It's also a hilarious game. Showing off some of the slickest character writing this side of Mass Effect, Borderlands 2 is the endlessly quotable stoner comedy of the FPS genre. It's also worth noting that creatures and their rewards scale up in difficulty and value the more players you have, so if you really want that teeth-gritted, seat-of-your-pants good time, you're going to have to make some friends.
I know, I know: shocker. Portal 2 , one of the most critically acclaimed games of the last five years, is on a best-of list? Surprise! There's no denying the raw quality of Portal 2's distinct co-op campaign, though. As the two testing robots Atlas and P-Body, you and a friend get to explore the darker, more dangerous side of GlaDOS's testing routines—the stuff that's too dangerous for (non-protagonist) human testers. The three-dimensional spatial thinking that makes the Portal series so addictive is only magnified when there's another friend getting stumped at the puzzles with you.
Portal 2's co-op is strongest when neither of you know the answer: if your partner waits patiently for you, you feel like a moron; if they don't, they'll be rushing you through all the discovery that makes the game great. Three years after release, though, finding two fresh players would be a rare trick indeed. Luckily, Valve's excellent map editor community has created a full array of excellent new maps to explore, and get stumped in, together.
Developer: Larian Studios
By far the newest game on this list (side note: what's with all the great co-op games coming out in 2011?), Divinity: Original Sin is notable for many things. It's a return to form for the classic party-based RPGs of yore, so much so that it already landed itself a spot on our list of best RPGs . For another thing, exploring this game's deep world and absurdly funny writing can be done with a friend in your party—a feature that we've never seen before, but makes perfect sense once you've already got it.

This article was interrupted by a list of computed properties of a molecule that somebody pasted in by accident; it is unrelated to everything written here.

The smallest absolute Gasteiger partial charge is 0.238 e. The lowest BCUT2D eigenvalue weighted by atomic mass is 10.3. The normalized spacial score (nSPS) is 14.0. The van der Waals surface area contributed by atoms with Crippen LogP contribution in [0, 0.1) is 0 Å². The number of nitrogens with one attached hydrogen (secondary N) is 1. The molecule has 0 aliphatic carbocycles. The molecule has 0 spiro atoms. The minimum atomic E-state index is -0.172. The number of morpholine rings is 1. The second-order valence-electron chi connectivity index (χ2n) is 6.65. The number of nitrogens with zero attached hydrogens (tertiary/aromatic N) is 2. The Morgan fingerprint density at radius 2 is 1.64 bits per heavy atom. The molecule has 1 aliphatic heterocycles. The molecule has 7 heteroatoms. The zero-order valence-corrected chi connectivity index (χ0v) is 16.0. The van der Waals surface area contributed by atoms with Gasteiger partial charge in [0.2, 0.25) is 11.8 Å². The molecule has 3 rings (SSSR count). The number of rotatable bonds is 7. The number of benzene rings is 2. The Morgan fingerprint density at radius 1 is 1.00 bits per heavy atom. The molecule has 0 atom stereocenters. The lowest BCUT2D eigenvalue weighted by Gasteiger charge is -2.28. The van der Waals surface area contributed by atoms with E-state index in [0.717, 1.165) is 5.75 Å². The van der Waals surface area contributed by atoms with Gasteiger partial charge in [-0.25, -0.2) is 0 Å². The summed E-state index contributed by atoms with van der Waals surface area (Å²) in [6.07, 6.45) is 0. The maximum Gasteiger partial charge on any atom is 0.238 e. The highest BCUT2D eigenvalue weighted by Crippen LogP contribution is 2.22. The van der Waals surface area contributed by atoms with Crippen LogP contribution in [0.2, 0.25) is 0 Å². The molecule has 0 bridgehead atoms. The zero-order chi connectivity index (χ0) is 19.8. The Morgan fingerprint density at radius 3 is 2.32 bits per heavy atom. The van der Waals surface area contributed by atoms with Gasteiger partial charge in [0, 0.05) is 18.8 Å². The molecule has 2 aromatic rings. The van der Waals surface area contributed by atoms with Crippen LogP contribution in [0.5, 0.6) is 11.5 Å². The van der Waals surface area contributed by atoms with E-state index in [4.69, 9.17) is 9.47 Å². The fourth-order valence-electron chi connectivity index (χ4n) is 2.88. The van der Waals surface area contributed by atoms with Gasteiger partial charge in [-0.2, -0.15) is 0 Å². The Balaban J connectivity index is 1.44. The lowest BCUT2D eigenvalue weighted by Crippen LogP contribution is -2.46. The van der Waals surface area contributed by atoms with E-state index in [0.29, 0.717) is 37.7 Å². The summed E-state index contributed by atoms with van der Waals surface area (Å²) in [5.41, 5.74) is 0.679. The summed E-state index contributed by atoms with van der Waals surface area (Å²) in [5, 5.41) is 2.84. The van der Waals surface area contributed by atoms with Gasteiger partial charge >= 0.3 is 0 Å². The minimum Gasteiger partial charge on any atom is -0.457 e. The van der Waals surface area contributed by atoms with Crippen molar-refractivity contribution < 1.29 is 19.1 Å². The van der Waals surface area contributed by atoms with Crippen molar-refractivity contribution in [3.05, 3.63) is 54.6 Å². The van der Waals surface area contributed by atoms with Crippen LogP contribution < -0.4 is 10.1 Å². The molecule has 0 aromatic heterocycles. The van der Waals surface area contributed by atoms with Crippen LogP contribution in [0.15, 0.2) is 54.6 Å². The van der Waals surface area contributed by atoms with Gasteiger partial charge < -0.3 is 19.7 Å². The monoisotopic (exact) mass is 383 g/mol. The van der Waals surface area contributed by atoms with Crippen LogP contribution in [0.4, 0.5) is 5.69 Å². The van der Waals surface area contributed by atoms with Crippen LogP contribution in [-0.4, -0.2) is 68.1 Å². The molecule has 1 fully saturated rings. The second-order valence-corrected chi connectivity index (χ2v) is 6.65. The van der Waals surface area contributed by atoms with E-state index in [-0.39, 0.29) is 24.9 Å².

Exploring a massive, hundred-hour RPG can be done with friends on a drop-in/drop-out basis, but the most dedicated among you should think about making a, well, a monogamous commitment to your Divinity partner. It's a huge commitment best suited to BFFs and spouses, but if you stick with it, you'll experience a story together on a scale that can't be found anywhere else.
2011, hit Steam in 2013
Developer: Thomas Robertson
Let's get this one thing perfectly clear from the beginning: Artemis is not a Star Trek game. That needs to be understood for legal reasons, OK? OK. Definitely not a Star Trek game.
Artemis is the greatest Star Trek game ever made. It's billed as a “spaceship bridge simulator,” and its secret, devious genius is that every player has a different control scheme and information readout. The players (captain, weapons, helm, engineering, communications, science) can only see what's in front of them or what's on the main viewscreen, so there's no way for, say, engineering to help out with aiming weapons or piloting the ship. If you want power redirected to subsystems, though, engineering can do that.